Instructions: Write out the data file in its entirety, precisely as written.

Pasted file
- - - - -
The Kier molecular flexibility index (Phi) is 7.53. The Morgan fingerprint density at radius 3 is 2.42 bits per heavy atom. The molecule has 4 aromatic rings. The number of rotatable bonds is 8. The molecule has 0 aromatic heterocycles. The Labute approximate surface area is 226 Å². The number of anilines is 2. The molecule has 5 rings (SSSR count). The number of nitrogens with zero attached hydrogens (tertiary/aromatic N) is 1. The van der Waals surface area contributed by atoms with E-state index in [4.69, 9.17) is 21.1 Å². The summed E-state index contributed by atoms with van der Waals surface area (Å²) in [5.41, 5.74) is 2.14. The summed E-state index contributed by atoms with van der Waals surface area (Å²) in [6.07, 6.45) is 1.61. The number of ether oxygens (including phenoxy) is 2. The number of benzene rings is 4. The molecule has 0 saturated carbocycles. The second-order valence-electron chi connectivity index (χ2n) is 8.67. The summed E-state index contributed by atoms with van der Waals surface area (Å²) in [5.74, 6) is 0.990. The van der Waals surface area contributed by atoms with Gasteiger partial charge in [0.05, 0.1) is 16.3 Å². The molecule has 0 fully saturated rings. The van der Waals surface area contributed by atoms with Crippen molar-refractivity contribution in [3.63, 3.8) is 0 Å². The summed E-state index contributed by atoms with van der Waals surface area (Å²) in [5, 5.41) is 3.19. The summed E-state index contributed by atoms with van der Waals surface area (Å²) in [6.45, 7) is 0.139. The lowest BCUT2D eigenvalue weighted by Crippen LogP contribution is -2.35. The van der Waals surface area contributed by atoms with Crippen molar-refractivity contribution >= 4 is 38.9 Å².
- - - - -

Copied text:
The Kier molecular flexibility index (Phi) is 7.53. The Morgan fingerprint density at radius 3 is 2.42 bits per heavy atom. The molecule has 4 aromatic rings. The number of rotatable bonds is 8. The molecule has 0 aromatic heterocycles. The Labute approximate surface area is 226 Å². The number of anilines is 2. The molecule has 5 rings (SSSR count). The number of nitrogens with zero attached hydrogens (tertiary/aromatic N) is 1. The van der Waals surface area contributed by atoms with E-state index in [4.69, 9.17) is 21.1 Å². The summed E-state index contributed by atoms with van der Waals surface area (Å²) in [5.41, 5.74) is 2.14. The summed E-state index contributed by atoms with van der Waals surface area (Å²) in [6.07, 6.45) is 1.61. The number of ether oxygens (including phenoxy) is 2. The number of benzene rings is 4. The molecule has 0 saturated carbocycles. The second-order valence-electron chi connectivity index (χ2n) is 8.67. The summed E-state index contributed by atoms with van der Waals surface area (Å²) in [5.74, 6) is 0.990. The van der Waals surface area contributed by atoms with Gasteiger partial charge in [0.05, 0.1) is 16.3 Å². The molecule has 0 fully saturated rings. The van der Waals surface area contributed by atoms with Crippen molar-refractivity contribution in [3.63, 3.8) is 0 Å². The summed E-state index contributed by atoms with van der Waals surface area (Å²) in [5, 5.41) is 3.19. The summed E-state index contributed by atoms with van der Waals surface area (Å²) in [6.45, 7) is 0.139. The lowest BCUT2D eigenvalue weighted by Crippen LogP contribution is -2.35. The van der Waals surface area contributed by atoms with Crippen molar-refractivity contribution >= 4 is 38.9 Å².